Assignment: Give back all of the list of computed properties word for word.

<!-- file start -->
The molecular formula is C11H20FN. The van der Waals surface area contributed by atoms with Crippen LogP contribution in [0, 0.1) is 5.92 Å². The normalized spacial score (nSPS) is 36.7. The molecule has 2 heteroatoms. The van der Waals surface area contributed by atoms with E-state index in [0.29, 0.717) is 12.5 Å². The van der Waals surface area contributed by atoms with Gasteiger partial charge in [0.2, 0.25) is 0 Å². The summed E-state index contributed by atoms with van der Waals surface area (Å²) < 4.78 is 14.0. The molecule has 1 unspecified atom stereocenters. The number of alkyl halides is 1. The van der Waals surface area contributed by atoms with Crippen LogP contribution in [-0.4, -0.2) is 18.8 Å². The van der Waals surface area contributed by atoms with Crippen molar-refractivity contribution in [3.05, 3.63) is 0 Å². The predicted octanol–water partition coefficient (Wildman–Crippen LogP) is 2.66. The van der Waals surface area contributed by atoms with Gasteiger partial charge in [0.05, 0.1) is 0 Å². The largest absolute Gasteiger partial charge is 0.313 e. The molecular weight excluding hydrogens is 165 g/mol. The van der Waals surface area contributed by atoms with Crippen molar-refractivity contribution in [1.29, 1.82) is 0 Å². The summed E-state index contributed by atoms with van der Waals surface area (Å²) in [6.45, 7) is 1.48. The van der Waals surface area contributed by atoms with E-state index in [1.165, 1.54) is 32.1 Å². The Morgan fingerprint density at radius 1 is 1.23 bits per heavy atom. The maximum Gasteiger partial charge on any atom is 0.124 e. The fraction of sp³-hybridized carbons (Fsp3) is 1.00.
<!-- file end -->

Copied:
The molecular formula is C11H20FN. The van der Waals surface area contributed by atoms with Crippen LogP contribution in [0, 0.1) is 5.92 Å². The normalized spacial score (nSPS) is 36.7. The molecule has 2 heteroatoms. The van der Waals surface area contributed by atoms with E-state index in [0.29, 0.717) is 12.5 Å². The van der Waals surface area contributed by atoms with Gasteiger partial charge in [0.2, 0.25) is 0 Å². The summed E-state index contributed by atoms with van der Waals surface area (Å²) < 4.78 is 14.0. The molecule has 1 unspecified atom stereocenters. The number of alkyl halides is 1. The van der Waals surface area contributed by atoms with Crippen LogP contribution in [-0.4, -0.2) is 18.8 Å². The van der Waals surface area contributed by atoms with Crippen molar-refractivity contribution in [3.05, 3.63) is 0 Å². The predicted octanol–water partition coefficient (Wildman–Crippen LogP) is 2.66. The van der Waals surface area contributed by atoms with Gasteiger partial charge in [0.05, 0.1) is 0 Å². The largest absolute Gasteiger partial charge is 0.313 e. The molecular weight excluding hydrogens is 165 g/mol. The van der Waals surface area contributed by atoms with Crippen molar-refractivity contribution in [1.29, 1.82) is 0 Å². The summed E-state index contributed by atoms with van der Waals surface area (Å²) in [6.45, 7) is 1.48. The van der Waals surface area contributed by atoms with E-state index in [1.165, 1.54) is 32.1 Å². The Morgan fingerprint density at radius 1 is 1.23 bits per heavy atom. The maximum Gasteiger partial charge on any atom is 0.124 e. The fraction of sp³-hybridized carbons (Fsp3) is 1.00.